BAGHDAD – The United States and Iran will sit down Tuesday for ambassador-level talks in Baghdad on the deteriorating security situation in Iraq – the first such meeting since late May, U.S. and Iraqi officials said Sunday.
Iraqi Foreign Minister Hoshyar Zebari said by telephone that the discussions would be at the ambassadorial level and focus on the situation in Iraq, not U.S.-Iran tensions. The Bush administration has accused Tehran of supporting Shiite militias in Iraq.
Iraq’s fragile government has been pressing for another meeting between the two nations with the greatest influence over its future, and Iran has repeatedly signaled its willingness to talk. State Department spokesman Sean McCormack said last week that Washington also was ready to hold new talks with Iran on the security situation in Iraq.
The May 28 meeting marked a break in a 27-year diplomatic freeze between the U.S. and Iran and was expected to have been followed within a month by a second session. But after that meeting, Secretary of State Condoleezza Rice and other U.S. officials said Iran had not scaled back what the United States claims is a concerted effort to arm militants in Iraq.
Tensions also have risen over Tehran’s detention of four Iranian-American scholars and activists charged with endangering national security. The United States has demanded their release, saying the charges are false.
At the same time, Iran has called for the release of five Iranians detained in Iraq, who the United States has said are members of Iran’s elite Quds Force – accused of arming and training Iraqi militants. Iran says the five are diplomats in Iraq with permission of the government.
As recently as Sunday, U.S. troops detained two suspected weapons smugglers who may be linked to the Quds force, the military said. The suspects and a number of weapons were seized during a raid on a farm compound in eastern Iraq near the Iranian border, according to a statement.
McCormack said the United States wanted to use the meeting to warn Iran against continuing its support for militants in Iraq.
Iraq had hoped to arrange a higher-level meeting between Rice and Iranian Foreign Minister Manouchehr Mottaki, but the two exchanged only stiff pleasantries during a recent international conference on Iraq’s security in Egypt.
The United States is pursuing a two-track strategy with Iran that reflects the high stakes in any engagement with a nation President Bush accuses of funding terrorism and building a nuclear bomb.
Washington is reaching out tentatively with the talks on Iraq, but also keeping a check on Iran with the Navy conducting exercises in the Persian Gulf this spring and the U.S. pushing for new U.N. sanctions against Tehran because of its disputed nuclear program.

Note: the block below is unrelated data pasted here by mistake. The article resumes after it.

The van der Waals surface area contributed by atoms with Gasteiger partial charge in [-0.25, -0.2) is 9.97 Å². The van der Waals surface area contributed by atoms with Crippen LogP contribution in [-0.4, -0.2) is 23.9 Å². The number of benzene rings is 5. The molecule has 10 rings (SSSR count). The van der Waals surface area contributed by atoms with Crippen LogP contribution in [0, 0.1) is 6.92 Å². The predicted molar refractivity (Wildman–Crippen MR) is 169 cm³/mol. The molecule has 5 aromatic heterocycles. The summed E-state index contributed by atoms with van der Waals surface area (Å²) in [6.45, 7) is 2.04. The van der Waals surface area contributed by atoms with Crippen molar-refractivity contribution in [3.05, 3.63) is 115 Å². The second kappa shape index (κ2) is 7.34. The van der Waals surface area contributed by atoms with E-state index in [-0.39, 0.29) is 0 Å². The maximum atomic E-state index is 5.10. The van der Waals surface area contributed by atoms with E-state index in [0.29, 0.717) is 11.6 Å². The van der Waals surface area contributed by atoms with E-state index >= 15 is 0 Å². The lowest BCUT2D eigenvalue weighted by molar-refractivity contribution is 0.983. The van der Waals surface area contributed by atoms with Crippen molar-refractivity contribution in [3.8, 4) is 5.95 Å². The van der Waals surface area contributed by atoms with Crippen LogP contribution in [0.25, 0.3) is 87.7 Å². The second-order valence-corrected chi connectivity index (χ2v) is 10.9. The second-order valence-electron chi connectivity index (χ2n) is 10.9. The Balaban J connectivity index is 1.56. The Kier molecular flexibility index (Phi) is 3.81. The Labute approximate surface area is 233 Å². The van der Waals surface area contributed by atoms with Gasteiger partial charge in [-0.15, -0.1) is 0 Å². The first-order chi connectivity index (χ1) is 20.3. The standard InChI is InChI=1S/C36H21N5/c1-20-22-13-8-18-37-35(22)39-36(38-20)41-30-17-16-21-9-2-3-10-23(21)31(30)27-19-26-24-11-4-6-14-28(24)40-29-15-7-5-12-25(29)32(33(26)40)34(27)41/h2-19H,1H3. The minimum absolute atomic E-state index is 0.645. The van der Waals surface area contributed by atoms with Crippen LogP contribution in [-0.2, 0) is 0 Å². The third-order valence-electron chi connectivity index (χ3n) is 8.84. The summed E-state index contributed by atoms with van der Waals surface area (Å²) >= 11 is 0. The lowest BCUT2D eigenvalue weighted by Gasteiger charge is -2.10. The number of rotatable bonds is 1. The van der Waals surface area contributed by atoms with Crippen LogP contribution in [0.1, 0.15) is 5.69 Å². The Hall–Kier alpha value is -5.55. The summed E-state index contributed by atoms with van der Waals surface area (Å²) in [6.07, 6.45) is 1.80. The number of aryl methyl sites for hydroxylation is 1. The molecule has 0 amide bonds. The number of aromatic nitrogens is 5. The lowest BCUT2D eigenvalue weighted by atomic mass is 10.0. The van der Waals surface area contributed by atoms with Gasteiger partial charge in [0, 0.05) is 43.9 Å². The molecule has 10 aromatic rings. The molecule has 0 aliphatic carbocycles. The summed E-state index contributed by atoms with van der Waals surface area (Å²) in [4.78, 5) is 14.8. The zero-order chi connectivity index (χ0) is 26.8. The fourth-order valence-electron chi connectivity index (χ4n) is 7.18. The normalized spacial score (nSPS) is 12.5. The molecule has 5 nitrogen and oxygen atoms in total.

The United States broke off diplomatic ties with Iran after the 1979 storming of the U.S. Embassy in Tehran and the holding of American hostages for 444 days. Any direct talks between the two nations are rare.
Iran denies the U.S. allegations about its activities in neighboring Iraq, which like Iran has a majority Shiite Muslim population.
In Baghdad, meanwhile, two powerful legislators said Sunday that prospects were dim for passage of a U.S.-backed oil bill before parliament’s August vacation.
American officials have pressed Prime Minister Nouri al-Maliki and parliament to pass laws the U.S. deems essential to restoring stability, and the oil bill is at the top of the list.
American commander Gen. David Petraeus must report to Congress by Sept. 15, and the absence of legislative progress will make it difficult to issue a positive assessment at a time when there is flagging support for keeping American troops in the country.
Mahmoud Othman, a Kurdish lawmaker, and Abbas al-Bayati, a Shiite Turkman parliamentarian, said the oil legislation was not likely to be debated before September because political leaders have been unable to agree on a final draft.
“There must first be political consensus between the major blocs on the law but there is not enough time for this to be done before the August break,” said al-Bayati, a member of the United Iraqi Alliance, the largest Shiite bloc in the 275-seat house.
The draft oil legislation, approved by al-Maliki’s Cabinet but not sent to parliament because of widespread opposition, calls for a fair distribution among Shiites, Kurds and Sunnis of the income from Iraq’s massive petroleum resources.
Sunnis, who make up the bulk of the insurgency, have virtually no known oil reserves in their territories yet still oppose the draft legislation. Kurds, who control large reserves in northern Iraq, oppose the measure because it could loosen their control over a key asset.
Al-Maliki has called for parliament to cancel its monthlong vacation or at least limit it to two weeks to deal with legislative matters – a plea that has not resonated among lawmakers.
The infusion of about 30,000 more American forces, completed last month, was Bush’s attempt to calm the capital and provide “breathing space” to pass the oil legislation. But so far nothing of consequence has reached the parliament floor and violence has persisted.
In the latest violence, Iraqi police and morgue and hospital officials reported at least 38 Iraqis were killed or found dead across the country Sunday.
The U.S. military also confirmed Sunday that Tariq Aziz, Saddam Hussein’s former deputy prime minister, was hospitalized briefly in Iraq after a fall but was returned to a U.S. detention facility in normal condition. The 71-year-old Aziz became the public face to the outside world for Saddam’s regime during his years as foreign minister.
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